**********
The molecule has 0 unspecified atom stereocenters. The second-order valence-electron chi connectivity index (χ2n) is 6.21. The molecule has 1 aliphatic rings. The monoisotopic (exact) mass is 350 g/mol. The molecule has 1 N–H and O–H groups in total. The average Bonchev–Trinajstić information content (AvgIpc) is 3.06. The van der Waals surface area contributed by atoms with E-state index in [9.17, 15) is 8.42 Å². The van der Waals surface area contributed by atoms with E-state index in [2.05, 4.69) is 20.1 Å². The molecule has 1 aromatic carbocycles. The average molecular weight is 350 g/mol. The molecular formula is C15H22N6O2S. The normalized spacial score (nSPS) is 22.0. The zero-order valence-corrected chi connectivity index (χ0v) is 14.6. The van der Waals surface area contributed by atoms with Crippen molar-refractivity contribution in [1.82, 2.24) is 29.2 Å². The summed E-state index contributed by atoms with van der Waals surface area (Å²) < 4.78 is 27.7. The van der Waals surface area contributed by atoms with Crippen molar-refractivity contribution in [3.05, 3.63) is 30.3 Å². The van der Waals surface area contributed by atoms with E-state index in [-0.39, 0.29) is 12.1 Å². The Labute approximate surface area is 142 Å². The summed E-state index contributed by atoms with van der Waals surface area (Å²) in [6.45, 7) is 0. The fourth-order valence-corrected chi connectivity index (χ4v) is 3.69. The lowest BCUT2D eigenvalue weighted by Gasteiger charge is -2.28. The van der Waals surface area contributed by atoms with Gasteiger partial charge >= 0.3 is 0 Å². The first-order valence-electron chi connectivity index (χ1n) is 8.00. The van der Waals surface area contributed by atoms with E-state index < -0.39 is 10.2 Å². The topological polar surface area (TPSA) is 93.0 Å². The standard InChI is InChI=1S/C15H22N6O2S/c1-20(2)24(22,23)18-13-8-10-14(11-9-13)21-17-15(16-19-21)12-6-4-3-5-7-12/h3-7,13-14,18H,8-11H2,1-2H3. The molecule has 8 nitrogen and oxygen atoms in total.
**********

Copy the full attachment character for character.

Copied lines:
The molecule has 0 unspecified atom stereocenters. The second-order valence-electron chi connectivity index (χ2n) is 6.21. The molecule has 1 aliphatic rings. The monoisotopic (exact) mass is 350 g/mol. The molecule has 1 N–H and O–H groups in total. The average Bonchev–Trinajstić information content (AvgIpc) is 3.06. The van der Waals surface area contributed by atoms with E-state index in [9.17, 15) is 8.42 Å². The van der Waals surface area contributed by atoms with E-state index in [2.05, 4.69) is 20.1 Å². The molecule has 1 aromatic carbocycles. The average molecular weight is 350 g/mol. The molecular formula is C15H22N6O2S. The normalized spacial score (nSPS) is 22.0. The zero-order valence-corrected chi connectivity index (χ0v) is 14.6. The van der Waals surface area contributed by atoms with Crippen molar-refractivity contribution in [1.82, 2.24) is 29.2 Å². The summed E-state index contributed by atoms with van der Waals surface area (Å²) < 4.78 is 27.7. The van der Waals surface area contributed by atoms with Crippen molar-refractivity contribution in [3.05, 3.63) is 30.3 Å². The van der Waals surface area contributed by atoms with E-state index in [-0.39, 0.29) is 12.1 Å². The Labute approximate surface area is 142 Å². The summed E-state index contributed by atoms with van der Waals surface area (Å²) in [6.45, 7) is 0. The fourth-order valence-corrected chi connectivity index (χ4v) is 3.69. The lowest BCUT2D eigenvalue weighted by Gasteiger charge is -2.28. The van der Waals surface area contributed by atoms with Gasteiger partial charge >= 0.3 is 0 Å². The first-order valence-electron chi connectivity index (χ1n) is 8.00. The van der Waals surface area contributed by atoms with E-state index < -0.39 is 10.2 Å². The topological polar surface area (TPSA) is 93.0 Å². The standard InChI is InChI=1S/C15H22N6O2S/c1-20(2)24(22,23)18-13-8-10-14(11-9-13)21-17-15(16-19-21)12-6-4-3-5-7-12/h3-7,13-14,18H,8-11H2,1-2H3. The molecule has 8 nitrogen and oxygen atoms in total.